I recently released the second novel Tapestry Lion in my gothic fantasy series about the House of Landers. The first novel in the series The Witch Awakening begins the story of Safire, a young psychic who struggles to control her abilities in a skewed Renaissance world that burns witches at the stake. Below is a short excerpt from the beginning of The Witch Awakening:
The sky had cracks in it. Then the wind rose, and I blinked, startled, as the cracks moved and transformed into the writhing bare branches of the old oak. Shivering, I sat up and pulled my cloak around my shoulders. Dusk had crept across the fields with shadow feet while I lay here, half in a doze as I watched the clouds. I should have been home an hour ago.
I stumbled up and shook the dust from my clothes. The blood stirred in my veins, stinging my numb skin as I began to walk along the rutted wagon track. The moon hung low and huge over the smudged shapes of the trees. "Go away," I told it. "I'm already late enough as it is."
The house wasn't far. The track wound through two fields, stubby with wheat stalks, and then through a tangle of trees before it stopped at the edge of the cobbled courtyard. My breath made fog as I stared at the light spilling from the large front windows on the first story of the house. Father and my sister Dagmar were there now, eating. Grimacing from the cold, I plucked up my skirt and headed for the side door.
As I went across the courtyard, a horse whickered. I glanced toward the stable and froze. My father couldn't have done this to me. I had told him, insisted that he never invite that man again, at least when I was around. But did he listen? No. There stood the evidence, eating out of its feed bag, oblivious: Peregrine of Bara's horse.
Even in this light, no one could mistake that silver gray coat with the black stripe down the back. The biggest scoundrel on the coast had the loveliest horse. Peregrine. If I had known he was here for dinner, I would have stayed out in the field all night. I threw open the front door and slammed it as I tossed my cloak on a bench.
Dagmar hurried through a doorway, her blond hair piled on her head in an explosion of ringlets. She stopped and stared at me. I glanced down at myself, holding out my skirt. I wasn't dressed for dinner--I wore my oldest frock and my slippers were covered with dirt.
"Where have you been?" she demanded. "Dinner started a quarter hour ago, Safire."
"You forgot! You're always forgetting--and look at you! Get upstairs and put on a decent frock. Father's going to throttle you. And do something about your hair . . ." her words trailed off as I sauntered to the mirror over the hall table.
I had to stand on tiptoe and lean over the table to get a good look at myself. Someone tall must have hung this mirror. I poked my tongue in my cheek. There was a long smudge of dirt running down the side of my face, and my freckles stood out worse than usual. My red curls, my best feature, were stringy. I turned and looked at her.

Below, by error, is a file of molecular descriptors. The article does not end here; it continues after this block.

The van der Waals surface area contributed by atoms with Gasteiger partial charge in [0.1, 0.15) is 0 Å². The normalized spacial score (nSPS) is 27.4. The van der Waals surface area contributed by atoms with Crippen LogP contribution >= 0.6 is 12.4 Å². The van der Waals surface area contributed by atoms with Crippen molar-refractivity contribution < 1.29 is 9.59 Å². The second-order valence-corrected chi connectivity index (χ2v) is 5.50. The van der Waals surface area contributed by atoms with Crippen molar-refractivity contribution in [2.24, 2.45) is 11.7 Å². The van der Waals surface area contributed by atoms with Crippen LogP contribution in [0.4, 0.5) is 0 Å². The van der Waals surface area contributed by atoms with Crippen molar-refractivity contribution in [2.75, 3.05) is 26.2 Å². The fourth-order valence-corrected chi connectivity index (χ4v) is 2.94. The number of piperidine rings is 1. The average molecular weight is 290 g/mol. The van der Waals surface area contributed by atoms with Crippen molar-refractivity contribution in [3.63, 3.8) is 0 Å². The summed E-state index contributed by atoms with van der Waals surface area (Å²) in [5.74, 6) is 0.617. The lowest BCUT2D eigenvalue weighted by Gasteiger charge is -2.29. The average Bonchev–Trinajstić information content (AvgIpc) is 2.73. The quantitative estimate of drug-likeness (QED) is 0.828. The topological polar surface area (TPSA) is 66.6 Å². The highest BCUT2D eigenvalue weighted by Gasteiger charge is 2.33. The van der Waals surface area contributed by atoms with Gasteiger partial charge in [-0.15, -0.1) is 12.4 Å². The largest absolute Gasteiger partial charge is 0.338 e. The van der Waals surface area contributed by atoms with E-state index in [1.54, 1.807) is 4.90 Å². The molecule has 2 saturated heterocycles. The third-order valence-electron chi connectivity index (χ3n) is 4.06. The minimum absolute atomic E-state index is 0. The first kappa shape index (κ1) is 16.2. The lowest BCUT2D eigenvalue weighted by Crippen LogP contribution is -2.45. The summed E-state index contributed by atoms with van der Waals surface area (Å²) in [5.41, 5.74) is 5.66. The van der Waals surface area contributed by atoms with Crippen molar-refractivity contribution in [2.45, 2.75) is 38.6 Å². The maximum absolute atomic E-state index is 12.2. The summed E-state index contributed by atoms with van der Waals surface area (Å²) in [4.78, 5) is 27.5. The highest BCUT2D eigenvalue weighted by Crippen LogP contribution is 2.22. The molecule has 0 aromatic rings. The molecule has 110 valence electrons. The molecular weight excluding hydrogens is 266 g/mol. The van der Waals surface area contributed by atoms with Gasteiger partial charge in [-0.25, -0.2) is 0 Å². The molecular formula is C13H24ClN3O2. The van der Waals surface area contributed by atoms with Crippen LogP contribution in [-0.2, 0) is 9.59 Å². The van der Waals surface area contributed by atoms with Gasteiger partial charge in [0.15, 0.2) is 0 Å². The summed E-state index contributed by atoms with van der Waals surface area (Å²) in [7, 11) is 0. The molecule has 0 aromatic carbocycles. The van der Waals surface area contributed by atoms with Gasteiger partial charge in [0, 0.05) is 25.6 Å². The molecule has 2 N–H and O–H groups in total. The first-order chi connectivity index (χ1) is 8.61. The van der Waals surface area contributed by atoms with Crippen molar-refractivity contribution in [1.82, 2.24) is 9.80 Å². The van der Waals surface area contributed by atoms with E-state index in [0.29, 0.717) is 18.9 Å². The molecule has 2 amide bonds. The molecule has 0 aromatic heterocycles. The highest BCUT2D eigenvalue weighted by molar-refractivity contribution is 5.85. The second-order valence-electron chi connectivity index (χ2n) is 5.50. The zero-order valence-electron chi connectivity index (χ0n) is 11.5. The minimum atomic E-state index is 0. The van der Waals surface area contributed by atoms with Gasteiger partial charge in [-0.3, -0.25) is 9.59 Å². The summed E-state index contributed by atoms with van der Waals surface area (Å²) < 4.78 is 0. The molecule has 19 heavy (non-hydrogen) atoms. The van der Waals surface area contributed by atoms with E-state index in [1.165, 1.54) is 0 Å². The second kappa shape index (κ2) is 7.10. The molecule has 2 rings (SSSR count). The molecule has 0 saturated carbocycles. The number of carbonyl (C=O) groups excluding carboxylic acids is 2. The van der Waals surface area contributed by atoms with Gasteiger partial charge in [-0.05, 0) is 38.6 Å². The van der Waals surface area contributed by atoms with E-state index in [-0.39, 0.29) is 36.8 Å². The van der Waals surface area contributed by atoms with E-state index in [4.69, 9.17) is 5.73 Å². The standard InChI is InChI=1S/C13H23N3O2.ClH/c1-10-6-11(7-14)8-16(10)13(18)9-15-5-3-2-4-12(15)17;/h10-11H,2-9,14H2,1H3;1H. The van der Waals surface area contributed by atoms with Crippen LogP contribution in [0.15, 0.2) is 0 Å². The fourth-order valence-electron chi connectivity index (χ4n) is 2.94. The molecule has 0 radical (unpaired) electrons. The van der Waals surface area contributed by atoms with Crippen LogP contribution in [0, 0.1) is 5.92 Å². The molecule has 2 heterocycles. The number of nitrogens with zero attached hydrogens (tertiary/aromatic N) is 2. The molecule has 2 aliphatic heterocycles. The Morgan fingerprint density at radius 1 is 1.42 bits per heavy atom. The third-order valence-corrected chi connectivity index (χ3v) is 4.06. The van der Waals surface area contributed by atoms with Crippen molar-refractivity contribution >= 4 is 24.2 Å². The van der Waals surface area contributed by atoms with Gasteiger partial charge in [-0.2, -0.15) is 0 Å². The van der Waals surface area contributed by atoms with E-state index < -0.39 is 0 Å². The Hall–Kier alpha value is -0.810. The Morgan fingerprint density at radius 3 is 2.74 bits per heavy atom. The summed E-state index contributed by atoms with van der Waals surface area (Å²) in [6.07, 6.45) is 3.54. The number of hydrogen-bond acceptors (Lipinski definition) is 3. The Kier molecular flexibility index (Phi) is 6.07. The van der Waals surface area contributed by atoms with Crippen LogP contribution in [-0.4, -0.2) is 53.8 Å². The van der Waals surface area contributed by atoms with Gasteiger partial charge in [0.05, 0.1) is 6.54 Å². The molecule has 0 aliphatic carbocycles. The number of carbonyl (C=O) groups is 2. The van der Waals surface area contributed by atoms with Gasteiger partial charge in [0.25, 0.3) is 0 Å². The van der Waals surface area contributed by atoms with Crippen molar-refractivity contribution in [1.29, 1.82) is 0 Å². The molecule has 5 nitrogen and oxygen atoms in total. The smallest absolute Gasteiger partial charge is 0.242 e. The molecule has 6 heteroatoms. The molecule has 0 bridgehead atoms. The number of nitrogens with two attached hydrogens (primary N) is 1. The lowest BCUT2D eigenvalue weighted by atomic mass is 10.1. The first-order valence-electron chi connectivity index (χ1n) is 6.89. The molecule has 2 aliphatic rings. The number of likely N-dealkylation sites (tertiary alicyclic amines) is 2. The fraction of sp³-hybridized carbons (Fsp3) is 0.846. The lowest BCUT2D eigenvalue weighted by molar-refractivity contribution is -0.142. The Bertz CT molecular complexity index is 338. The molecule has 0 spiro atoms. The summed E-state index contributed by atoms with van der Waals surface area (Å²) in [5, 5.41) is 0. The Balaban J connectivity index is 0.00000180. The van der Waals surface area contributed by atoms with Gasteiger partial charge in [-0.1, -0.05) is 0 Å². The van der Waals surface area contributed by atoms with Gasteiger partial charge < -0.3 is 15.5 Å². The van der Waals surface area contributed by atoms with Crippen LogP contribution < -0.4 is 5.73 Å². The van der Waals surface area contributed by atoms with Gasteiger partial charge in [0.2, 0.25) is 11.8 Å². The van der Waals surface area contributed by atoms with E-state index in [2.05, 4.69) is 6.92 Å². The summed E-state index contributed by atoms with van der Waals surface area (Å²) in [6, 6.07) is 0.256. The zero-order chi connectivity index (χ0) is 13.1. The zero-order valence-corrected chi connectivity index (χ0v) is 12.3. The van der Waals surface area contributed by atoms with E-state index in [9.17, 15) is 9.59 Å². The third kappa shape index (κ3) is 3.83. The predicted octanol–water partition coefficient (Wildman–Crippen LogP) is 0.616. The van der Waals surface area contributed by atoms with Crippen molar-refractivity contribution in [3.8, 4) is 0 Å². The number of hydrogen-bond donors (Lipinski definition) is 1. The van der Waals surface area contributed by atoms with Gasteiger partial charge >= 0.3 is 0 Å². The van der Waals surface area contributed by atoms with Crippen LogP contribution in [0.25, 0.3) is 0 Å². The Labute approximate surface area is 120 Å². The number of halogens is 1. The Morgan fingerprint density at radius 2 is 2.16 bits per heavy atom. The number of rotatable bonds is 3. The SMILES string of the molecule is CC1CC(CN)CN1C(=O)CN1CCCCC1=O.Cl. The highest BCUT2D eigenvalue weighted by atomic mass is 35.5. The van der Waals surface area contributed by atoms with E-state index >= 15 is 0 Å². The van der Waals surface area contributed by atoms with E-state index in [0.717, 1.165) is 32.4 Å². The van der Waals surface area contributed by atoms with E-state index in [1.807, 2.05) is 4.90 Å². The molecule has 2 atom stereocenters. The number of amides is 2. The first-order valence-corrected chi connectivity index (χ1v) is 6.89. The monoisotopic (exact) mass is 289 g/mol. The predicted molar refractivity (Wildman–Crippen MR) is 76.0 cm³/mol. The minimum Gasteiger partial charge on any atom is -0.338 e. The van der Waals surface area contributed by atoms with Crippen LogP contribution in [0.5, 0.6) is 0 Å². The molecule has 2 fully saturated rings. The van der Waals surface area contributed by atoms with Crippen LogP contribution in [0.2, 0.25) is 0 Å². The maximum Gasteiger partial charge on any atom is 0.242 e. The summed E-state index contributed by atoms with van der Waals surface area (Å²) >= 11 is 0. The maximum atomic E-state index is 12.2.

She stood there, hands fluttering limply at her sides. "Safire . . ."
"I like the way I look. It's fitting for our company." I tossed my hair and strode towards the banquet hall.
"Stop it." She reached for me. But I was already through the door.
Father glanced up from his place at the head of the table, a vein standing out under the wisps of fading gingery hair that drifted over his forehead. He usually had a ruddy complexion, but his skin looked positively crimson tonight, his orange aura aflame. I faltered, taking a half step back. Then my gaze drifted to Peregrine. Bold blue eyes met mine in a look that could only be described as a leer. Lustful toad. I had never been able to see his aura, only smell it--he kept it hidden from sight like an ace up his sleeve.
My head high, I slid into my accustomed chair. "My apologies for my lateness. I was unavoidably detained."
"Obviously not by your lady's maid," Father retorted, stabbing a piece of pheasant with his fork. "You look like you've been digging in the potato patch."
He must be really angry, to let Peregrine see his displeasure. "Father . . ." I began.
"Up to your chamber, Safire."
Biting my lip, I rose as Dagmar crept into the hall and silently took her seat.
"Now, Avernal," Peregrine said, his voice slippery as oiled silk, "Don't tell me I'm to be deprived of your daughter's presence thrice in a fortnight. Last time I called she had a headache, and the time before that she had a fever."
"That's because you make me ill."
Father's face went purple. "Safire, you headstrong . . ." he choked.
I put my hands to my mouth. He was going to have apoplexy right here, just like Dagmar and I had always feared. And it was my fault. I stumbled around the table, reaching for him.
"Father, breathe. Just breathe." My fingers curled around his arm, and I felt the tight ropes of his muscles through his shirt. As I had done many times before, I concentrated on the tension, drawing it away from him and into me. Tonight, it was like swallowing a swarm of hornets. His shoulders jerked with the effort to exhale and inhale, a motion that gradually subsided to an even rhythm. But I backed away only when he raised his palm from the table.
"Enough," he said gruffly. "Sit down, daughter."